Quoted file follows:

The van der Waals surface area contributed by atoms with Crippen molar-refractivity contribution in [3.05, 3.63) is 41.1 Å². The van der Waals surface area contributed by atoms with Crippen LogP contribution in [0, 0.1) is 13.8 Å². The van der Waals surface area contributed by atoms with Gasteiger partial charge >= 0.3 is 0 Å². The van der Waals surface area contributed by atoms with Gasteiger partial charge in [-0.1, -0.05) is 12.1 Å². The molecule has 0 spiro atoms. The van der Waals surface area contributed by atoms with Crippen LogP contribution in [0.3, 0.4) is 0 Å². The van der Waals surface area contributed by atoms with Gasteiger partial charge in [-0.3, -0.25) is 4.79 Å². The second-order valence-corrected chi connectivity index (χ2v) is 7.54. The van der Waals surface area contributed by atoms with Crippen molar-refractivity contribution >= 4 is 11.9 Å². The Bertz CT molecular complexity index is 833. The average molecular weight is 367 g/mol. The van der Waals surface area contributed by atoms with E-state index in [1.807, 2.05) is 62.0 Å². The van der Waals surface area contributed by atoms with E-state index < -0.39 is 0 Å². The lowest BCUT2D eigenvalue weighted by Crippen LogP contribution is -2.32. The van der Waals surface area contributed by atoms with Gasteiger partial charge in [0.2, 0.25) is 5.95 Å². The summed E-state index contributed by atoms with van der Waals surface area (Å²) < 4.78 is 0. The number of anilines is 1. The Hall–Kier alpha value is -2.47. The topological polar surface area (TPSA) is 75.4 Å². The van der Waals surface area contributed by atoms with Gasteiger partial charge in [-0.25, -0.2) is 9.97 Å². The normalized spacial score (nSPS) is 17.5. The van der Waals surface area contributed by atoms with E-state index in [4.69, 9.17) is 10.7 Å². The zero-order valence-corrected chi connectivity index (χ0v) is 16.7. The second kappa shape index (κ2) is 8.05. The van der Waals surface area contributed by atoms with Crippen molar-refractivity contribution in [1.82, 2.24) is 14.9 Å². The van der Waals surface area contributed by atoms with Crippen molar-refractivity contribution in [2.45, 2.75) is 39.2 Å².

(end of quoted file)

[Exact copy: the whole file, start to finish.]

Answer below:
The van der Waals surface area contributed by atoms with Crippen molar-refractivity contribution in [3.05, 3.63) is 41.1 Å². The van der Waals surface area contributed by atoms with Crippen LogP contribution in [0, 0.1) is 13.8 Å². The van der Waals surface area contributed by atoms with Gasteiger partial charge >= 0.3 is 0 Å². The van der Waals surface area contributed by atoms with Gasteiger partial charge in [-0.1, -0.05) is 12.1 Å². The molecule has 0 spiro atoms. The van der Waals surface area contributed by atoms with Crippen LogP contribution in [0.3, 0.4) is 0 Å². The van der Waals surface area contributed by atoms with Gasteiger partial charge in [-0.3, -0.25) is 4.79 Å². The second-order valence-corrected chi connectivity index (χ2v) is 7.54. The van der Waals surface area contributed by atoms with Crippen molar-refractivity contribution >= 4 is 11.9 Å². The Bertz CT molecular complexity index is 833. The average molecular weight is 367 g/mol. The van der Waals surface area contributed by atoms with E-state index in [1.807, 2.05) is 62.0 Å². The van der Waals surface area contributed by atoms with E-state index < -0.39 is 0 Å². The lowest BCUT2D eigenvalue weighted by Crippen LogP contribution is -2.32. The van der Waals surface area contributed by atoms with Gasteiger partial charge in [0.2, 0.25) is 5.95 Å². The summed E-state index contributed by atoms with van der Waals surface area (Å²) < 4.78 is 0. The number of anilines is 1. The Hall–Kier alpha value is -2.47. The topological polar surface area (TPSA) is 75.4 Å². The van der Waals surface area contributed by atoms with Gasteiger partial charge in [-0.25, -0.2) is 9.97 Å². The normalized spacial score (nSPS) is 17.5. The van der Waals surface area contributed by atoms with E-state index in [4.69, 9.17) is 10.7 Å². The zero-order valence-corrected chi connectivity index (χ0v) is 16.7. The second kappa shape index (κ2) is 8.05. The van der Waals surface area contributed by atoms with Crippen molar-refractivity contribution in [1.82, 2.24) is 14.9 Å². The van der Waals surface area contributed by atoms with Crippen molar-refractivity contribution in [2.45, 2.75) is 39.2 Å².